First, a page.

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Romeo and Juliet Hate Quotes

How we cite our quotes: Citations follow this format: (Act.Scene.Line). Line numbers correspond to the 2008 Norton edition of the play.

Quote #4

This, by his voice, should be a Montague.—
Fetch me my rapier, boy.                             Page exits.
                                        What dares the slave
Come hither covered with an antic face
To fleer and scorn at our solemnity?
Now, by the stock and honor of my kin,
To strike him dead I hold it not a sin.

When Tybalt discovers that Romeo has crashed the Capulet's party, his first response is … to start a sword fight. But Tybalt is easily provoked. Does he really hate the Montagues so much, or does he just love hating as much as Romeo loves loving?

Quote #5

Content thee, gentle coz. Let him alone.
He bears him like a portly gentleman,
And, to say truth, Verona brags of him
To be a virtuous and well-governed youth.
I would not for the wealth of all the town
Here in my house do him disparagement.
Therefore be patient. Take no note of him.
It is my will, the which if thou respect,
Show a fair presence and put off these frowns,
And ill-beseeming semblance for a feast.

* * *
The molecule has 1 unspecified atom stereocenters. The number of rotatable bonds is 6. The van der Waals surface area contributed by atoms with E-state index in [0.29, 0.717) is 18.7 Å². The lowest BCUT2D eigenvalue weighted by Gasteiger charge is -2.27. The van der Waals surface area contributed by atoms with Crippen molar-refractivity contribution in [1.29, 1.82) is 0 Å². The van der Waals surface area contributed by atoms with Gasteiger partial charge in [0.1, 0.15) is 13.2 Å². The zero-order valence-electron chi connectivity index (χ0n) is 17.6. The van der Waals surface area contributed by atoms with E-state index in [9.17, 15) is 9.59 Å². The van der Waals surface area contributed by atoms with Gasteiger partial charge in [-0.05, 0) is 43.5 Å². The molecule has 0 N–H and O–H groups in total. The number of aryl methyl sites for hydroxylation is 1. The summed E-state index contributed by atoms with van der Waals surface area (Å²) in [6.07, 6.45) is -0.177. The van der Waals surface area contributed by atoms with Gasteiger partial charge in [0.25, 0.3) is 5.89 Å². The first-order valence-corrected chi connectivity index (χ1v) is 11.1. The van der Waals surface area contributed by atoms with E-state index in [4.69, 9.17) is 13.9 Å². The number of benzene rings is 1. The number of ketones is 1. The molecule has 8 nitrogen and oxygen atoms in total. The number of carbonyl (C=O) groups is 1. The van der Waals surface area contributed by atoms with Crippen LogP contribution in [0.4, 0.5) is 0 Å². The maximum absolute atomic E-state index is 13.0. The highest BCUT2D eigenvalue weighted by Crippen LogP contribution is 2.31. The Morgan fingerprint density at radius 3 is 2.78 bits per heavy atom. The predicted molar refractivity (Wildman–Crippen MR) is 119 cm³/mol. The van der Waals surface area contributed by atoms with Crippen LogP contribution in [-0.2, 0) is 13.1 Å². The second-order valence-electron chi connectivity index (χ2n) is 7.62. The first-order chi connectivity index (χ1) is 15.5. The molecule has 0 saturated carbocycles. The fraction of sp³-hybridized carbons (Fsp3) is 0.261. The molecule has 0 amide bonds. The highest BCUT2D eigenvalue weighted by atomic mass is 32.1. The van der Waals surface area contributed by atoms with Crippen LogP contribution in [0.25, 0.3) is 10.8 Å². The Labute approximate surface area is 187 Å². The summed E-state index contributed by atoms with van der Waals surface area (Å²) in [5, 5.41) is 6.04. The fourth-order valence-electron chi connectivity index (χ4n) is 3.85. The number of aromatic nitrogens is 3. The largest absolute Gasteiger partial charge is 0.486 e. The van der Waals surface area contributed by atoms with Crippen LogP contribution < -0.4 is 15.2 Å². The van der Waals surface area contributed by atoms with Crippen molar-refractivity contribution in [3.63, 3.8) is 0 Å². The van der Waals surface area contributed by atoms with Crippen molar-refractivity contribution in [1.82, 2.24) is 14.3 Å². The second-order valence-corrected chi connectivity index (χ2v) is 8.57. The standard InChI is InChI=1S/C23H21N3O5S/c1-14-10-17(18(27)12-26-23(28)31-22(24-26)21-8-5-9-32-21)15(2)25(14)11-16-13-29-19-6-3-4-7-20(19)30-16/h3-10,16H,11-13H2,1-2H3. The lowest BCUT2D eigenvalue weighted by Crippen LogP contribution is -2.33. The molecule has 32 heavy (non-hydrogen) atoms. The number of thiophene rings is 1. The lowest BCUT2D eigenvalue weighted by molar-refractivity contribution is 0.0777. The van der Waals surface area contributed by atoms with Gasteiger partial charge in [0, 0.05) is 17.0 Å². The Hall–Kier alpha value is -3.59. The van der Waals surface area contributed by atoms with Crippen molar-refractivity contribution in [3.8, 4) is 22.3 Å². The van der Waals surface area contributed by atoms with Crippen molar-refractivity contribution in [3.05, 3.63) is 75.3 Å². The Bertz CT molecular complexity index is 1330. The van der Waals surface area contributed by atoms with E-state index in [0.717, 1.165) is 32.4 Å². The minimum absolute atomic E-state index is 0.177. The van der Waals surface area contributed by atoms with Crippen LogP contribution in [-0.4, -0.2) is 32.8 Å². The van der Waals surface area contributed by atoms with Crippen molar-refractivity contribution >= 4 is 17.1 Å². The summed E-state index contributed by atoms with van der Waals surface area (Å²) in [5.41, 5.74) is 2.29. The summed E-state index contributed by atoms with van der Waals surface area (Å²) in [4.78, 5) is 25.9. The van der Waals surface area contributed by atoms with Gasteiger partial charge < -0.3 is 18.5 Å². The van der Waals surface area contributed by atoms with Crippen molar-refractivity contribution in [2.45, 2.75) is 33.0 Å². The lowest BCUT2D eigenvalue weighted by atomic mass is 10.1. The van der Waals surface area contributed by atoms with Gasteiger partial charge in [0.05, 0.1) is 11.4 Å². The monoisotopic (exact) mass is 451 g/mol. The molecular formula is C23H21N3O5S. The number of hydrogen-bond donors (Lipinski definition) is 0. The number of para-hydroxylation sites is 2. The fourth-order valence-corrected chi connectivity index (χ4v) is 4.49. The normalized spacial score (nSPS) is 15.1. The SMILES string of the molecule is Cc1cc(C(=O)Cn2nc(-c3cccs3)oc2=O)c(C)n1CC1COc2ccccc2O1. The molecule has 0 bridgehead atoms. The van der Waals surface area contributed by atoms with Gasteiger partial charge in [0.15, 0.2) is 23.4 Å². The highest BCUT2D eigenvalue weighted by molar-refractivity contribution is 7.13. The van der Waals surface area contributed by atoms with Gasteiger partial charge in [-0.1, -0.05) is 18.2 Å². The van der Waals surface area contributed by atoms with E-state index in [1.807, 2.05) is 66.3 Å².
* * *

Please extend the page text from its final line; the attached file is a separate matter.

Now, this is interesting. Tybalt's first response to seeing Romeo at the Capulet party is to kill him. But head honcho Capulet himself (Juliet's dad) doesn't seem to mind that a Montague is in his home. In fact, Capulet says that Romeo is basically a nice kid so Tybalt should just calm down and leave him alone. Does this mean that the big Capulet/Montague feud isn't as big a deal as everybody thinks it is? It seems like the family drama is much more important to the younger generation (Tybalt, Romeo, Juliet) than it is to the older generation.

Quote #6

O me! What fray was here?
Yet tell me not, for I have heard it all.
Here's much to do with hate, but more with love.
Why then, O brawling love, O loving hate,
O anything of nothing first create!
O heavy lightness, serious vanity,
Mis-shapen chaos of well-seeming forms!
Feather of lead, bright smoke, cold fire, sick health,
Still-waking sleep, that is not what it is!
This love feel I, that feel no love in this.
Dost thou not laugh?

Romeo is a bit of a drama queen when he spots blood from the recent street brawl between the Capulet and Montague servants. He dizzies himself here by relating the extremes of hate and love. We should also point out that the phrases, "O brawling love! O loving hate!", are perfect examples of "oxymoron." An "oxymoron," by the way, is the combination of two terms ordinarily seen as opposites. Keep your eyes open for these because Shakespeare uses a lot of them in the play.

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